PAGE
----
As sustainability rises up the public agenda, the consumer brands whose products fill our kitchen and bathroom cupboards are facing a fundamental issue. How can they stay relevant and profitable, in a world where the linear approach to consumption they have built their businesses on, is being called into question?
CDP’s new report, Fast Moving Consumers, the latest in our award-winning investor research series, ranks 16 of the largest publicly listed food & beverage and household & personal care companies on business readiness for the low-carbon transition.
The consumer goods sector has been somewhat overlooked in the climate arena.
Its direct emissions are relatively low in comparison to other high-impact sectors, like oil & gas or cement. But when you take a holistic approach to the sector’s environmental impact – including emissions in the supply chain and in the use of their products by consumers – the sector emerges as central to the global zero-carbon transition.
To succeed, FMCGs (fast moving consumer goods companies) must adapt to the emerging market disruption from climate change, water stress and deforestation.
They must also adapt to regulatory and consumer responses to these challenges.
This involves looking across their whole value chains and identifying the high-risk and high-impact areas with the most potential for improvement.
Building innovation with suppliers and consumers
It isn’t just about how much we consume, but what we are consuming that makes a difference.
Some materials are much more high-risk than others.The food and drinks sector, for example, relies on raw materials. As such, the environmental risks for these companies’ lie in their supply chains. Recognising this, leading companies are engaging with their supply chains, working on high-yield varieties and trying to grow crops in a more sustainable way.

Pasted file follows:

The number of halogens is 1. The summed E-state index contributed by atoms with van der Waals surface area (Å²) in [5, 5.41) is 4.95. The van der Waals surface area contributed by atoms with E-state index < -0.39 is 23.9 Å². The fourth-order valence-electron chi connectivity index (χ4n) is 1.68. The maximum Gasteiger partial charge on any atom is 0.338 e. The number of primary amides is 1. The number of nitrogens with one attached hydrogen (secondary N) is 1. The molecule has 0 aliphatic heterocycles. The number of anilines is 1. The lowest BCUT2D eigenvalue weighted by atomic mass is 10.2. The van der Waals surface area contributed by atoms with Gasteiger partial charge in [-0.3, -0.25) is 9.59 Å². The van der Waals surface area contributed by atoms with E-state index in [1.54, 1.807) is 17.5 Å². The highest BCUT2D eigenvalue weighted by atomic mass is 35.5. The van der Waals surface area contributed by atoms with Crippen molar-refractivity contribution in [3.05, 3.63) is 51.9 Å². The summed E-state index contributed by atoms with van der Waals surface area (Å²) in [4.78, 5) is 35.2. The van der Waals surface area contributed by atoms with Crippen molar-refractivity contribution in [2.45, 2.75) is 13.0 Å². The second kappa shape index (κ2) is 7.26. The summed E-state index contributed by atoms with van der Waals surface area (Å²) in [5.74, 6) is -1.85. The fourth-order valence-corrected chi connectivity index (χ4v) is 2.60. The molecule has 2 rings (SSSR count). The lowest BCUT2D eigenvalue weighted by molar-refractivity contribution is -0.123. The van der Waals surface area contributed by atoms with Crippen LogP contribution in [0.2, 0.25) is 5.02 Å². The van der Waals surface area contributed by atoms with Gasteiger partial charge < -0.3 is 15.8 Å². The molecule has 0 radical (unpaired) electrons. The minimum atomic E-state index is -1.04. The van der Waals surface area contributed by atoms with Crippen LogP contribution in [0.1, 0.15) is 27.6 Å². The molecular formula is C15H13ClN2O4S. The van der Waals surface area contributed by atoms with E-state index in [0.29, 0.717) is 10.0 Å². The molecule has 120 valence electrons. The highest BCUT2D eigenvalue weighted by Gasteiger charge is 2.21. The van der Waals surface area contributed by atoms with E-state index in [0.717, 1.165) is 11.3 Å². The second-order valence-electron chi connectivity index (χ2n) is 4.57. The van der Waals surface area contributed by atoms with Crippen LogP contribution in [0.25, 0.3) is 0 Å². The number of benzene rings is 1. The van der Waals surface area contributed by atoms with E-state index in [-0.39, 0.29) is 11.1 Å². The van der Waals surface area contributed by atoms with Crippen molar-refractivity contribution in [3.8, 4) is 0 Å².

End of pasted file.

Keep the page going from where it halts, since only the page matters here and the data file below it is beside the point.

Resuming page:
For example, AB InBev is investing in cutting edge supply chain innovation. It is developing barley varieties that require 40% less water and using AI algorithms to find more sustainable barley growing regions around the world.
Other companies are responding to growing consumer demand for lower impact products by investing in innovation, such as alternatives to single-use plastics and meat intensive diets.
And with much of the environmental impact household & personal care companies concentrated in the consumer use phase, they are also working to help their customers to reduce their own impact.
Unilever runs a consumer education campaign called ‘WaterSavers’ to encourage more sustainable water consumption. Danone, meanwhile, is collaborating with local governments in areas with low recycling rates to improve recycling infrastructure and educate people on using it.
Some companies are also combining product innovation with consumer education initiatives. P&G, for example, has developed washing powders that work more efficiently in lower temperatures and is leveraging this with a ‘Turn to 30’ consumer education campaign.
M&A as a sticking plaster
Faced with shifting consumer preferences and market disruption, many FMCGs are also responding by acquiring smaller, sustainable brands.
75% of the companies we analysed have directed merger & acquisition (M&A) efforts towards the acquisition of niche environmental brands in the last five years. This type of activity has more than quadrupled over that time. Recent examples include Nestlé’s acquisition of Sweet Earth and Pepsico’s purchase of Bare Foods.
However, this approach will not be sustainable if companies’ fundamental business models - which are based on driving ever more consumption - remain unchanged.
M&A activity is a sticking plaster when what’s needed long term is full system transformation.
It’s encouraging to see many FMCGs innovating.
Yet much of this innovation is still small scale, focused on niche brands or in pilot programs. These companies are yet to rethink their main brands and business models.
In fact, almost 60% of the top 10 revenue-generating brands for each of the companies we analysed have failed to deliver low-carbon innovations in the last decade.
This matters. Most of these companies (88%) generate over half of their revenues from these key brands.
Ultimately FMCGs must scale up innovation across their value chains to drive meaningful decarbonisation by collaborating with suppliers and consumers.
In addition, they must ensure that low carbon propositions are tied to their core brands to ensure they are not left behind by the rise of the ‘conscious consumer’.